Hong Kong Move Offers Few Clear Benefits for HSBC
Hong Kong/London. The regulatory case for HSBC to shift its head office from London to Hong Kong is not clear-cut and the huge bureaucratic upheaval such a move would involve may outweigh other advantages, lawyers and analysts say.
Hong Kong’s regulators could impose a string of conditions on the bank, while authorities in Britain and elsewhere might also insist on onerous requirements before signing off on a change of domicile. These could include extra guarantees on how HSBC could be rescued without burdening their taxpayers.
China’s tightening political grip on Hong Kong is another factor for regulators across the world, especially in the United States, could persuade the bank not to move its headquarters following a review announced on Friday.
“HSBC operates one of the 10 largest US banking holding companies and so for them to relocate into a perceived Chinese regulatory jurisdiction could be challenging,” said Jim Antos, bank analyst at Mizuho Securities Asia in Hong Kong.
“All the bank’s main regulators — UK, US, Hong Kong and maybe Singapore — would have to agree, and that process if it took a year would be very fast.”
Lawyers and former regulators who spoke on condition of anonymity given HSBC’s reach into the financial sector doubted the bank would actually make the move, the prospect of which pushed its stock up 3 percent after the review was announced.
HSBC has been a vocal critic of the regulations and extra taxes imposed on British banks since the financial crisis, while Chairman Douglas Flint said on Friday the threat of a British exit from the European Union was another reason for the review.
While the regulatory regime in Hong Kong is generally less prescriptive than in the west, a bank that wants to operate globally cannot escape the more detailed rules in London or New York, said a London-based lawyer just back from a stint in Asia.
Given the speed and scope of reforms since the financial crisis, few analysts believe a full picture of the new regulatory world has emerged, meaning further rule changes could yet wipe out advantages offered by one location over another.
HSBC would have to apply for new banking licenses in Hong Kong, and there could be tax implications elsewhere.
“It’s not apparent why it should be a significant benefit from a regulatory perspective,” a former European regulator said. “It’s not easy to switch domicile and the question will be what are the real benefits that would achieve. I don’t think you’ll see the UK roll over and say this is a great idea.”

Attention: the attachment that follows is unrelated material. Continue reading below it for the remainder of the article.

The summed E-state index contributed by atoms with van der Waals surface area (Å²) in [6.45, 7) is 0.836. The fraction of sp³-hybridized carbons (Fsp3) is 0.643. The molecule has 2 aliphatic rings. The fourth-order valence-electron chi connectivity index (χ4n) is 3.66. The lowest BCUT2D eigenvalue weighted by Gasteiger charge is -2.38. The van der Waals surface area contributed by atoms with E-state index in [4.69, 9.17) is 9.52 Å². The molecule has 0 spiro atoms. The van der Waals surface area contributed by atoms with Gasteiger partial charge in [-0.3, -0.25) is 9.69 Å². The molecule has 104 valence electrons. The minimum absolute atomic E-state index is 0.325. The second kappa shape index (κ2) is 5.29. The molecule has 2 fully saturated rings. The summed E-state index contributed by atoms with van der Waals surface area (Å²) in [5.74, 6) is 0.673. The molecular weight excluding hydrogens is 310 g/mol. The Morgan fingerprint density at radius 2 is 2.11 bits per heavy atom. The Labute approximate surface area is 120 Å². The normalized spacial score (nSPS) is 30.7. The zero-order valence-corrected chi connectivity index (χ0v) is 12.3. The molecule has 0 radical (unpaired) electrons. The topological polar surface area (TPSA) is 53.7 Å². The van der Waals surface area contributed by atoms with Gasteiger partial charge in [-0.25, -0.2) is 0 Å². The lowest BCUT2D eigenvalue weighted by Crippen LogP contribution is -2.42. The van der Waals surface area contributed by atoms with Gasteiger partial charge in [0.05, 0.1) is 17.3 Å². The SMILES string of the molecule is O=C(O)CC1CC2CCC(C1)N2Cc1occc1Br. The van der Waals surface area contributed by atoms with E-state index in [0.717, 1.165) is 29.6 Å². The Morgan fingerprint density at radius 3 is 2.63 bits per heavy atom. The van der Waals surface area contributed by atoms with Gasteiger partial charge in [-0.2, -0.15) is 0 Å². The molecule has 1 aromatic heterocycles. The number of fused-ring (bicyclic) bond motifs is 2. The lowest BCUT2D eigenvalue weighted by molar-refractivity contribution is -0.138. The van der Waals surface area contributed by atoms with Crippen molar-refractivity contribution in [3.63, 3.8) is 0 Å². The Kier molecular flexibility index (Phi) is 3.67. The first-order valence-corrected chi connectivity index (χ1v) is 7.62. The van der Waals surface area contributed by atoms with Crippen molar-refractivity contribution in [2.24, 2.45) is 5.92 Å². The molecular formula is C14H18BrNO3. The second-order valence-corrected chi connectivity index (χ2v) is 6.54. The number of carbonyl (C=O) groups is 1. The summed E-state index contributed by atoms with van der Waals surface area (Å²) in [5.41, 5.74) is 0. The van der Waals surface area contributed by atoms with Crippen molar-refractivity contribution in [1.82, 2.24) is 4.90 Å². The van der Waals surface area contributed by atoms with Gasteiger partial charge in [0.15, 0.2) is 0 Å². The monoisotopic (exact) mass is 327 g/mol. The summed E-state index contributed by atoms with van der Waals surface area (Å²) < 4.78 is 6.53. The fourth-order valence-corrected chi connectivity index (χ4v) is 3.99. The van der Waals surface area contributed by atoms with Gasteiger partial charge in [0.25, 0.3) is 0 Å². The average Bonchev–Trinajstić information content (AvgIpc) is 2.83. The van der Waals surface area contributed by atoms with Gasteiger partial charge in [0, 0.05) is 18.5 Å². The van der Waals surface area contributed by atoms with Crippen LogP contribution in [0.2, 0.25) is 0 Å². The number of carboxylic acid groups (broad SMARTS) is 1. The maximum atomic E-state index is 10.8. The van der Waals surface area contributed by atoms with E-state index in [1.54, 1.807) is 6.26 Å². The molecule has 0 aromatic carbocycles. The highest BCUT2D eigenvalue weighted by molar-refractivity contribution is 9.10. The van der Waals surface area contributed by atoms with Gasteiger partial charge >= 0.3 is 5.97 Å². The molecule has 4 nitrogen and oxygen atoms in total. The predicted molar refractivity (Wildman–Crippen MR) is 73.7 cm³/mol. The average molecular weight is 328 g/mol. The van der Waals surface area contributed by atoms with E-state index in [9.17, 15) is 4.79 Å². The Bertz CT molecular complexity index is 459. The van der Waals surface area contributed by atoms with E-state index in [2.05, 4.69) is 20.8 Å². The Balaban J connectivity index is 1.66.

HSBC would have to exit the UK totally to avoid Britain’s bank levy and European Union regulation, a step few expect, although one expert suggested it could cut its bank levy bill by separating off its retail and wholesale activities there.
Retail operations of banks in Britain will have to be ring-fenced with extra capital in the UK from 2019.
Some analysts argue that HSBC could actually be hit by higher capital requirements in Hong Kong given that the lender’s balance sheet is eight times the size of the local economy.
“We would expect exceptionally conservative regulation from the Hong Kong Monetary Authority,” said Morgan Stanley analysts.
But others challenge this assessment, saying the bank’s subsidiary-style operations mean moving its domicile may not make that much difference to the group structure.
Capital calculations could change in other ways, however, due to local differences in how regulators assess risk-management models.
“There are a number of capital rules that are domicile-specific, especially the use of capital models for things like credit risk and market risk,” said Keith Pogson, managing partner for financial services, Asia Pacific, at consultancy EY in Hong Kong.
“These have to be approved by the home regulator, and the Hong Kong Monetary Authority hasn’t been as generous in approving those internal models in the past as the UK regulator.”
Lawyers and consultants say the key question facing HSBC and other banks is not where to locate the head office but how to make money in a world of low interest rates and burdensome regulation in general.
“The market has over-reacted to something that’s not that likely,” said Mizuho’s Antos.
Source: The Jakarta Globe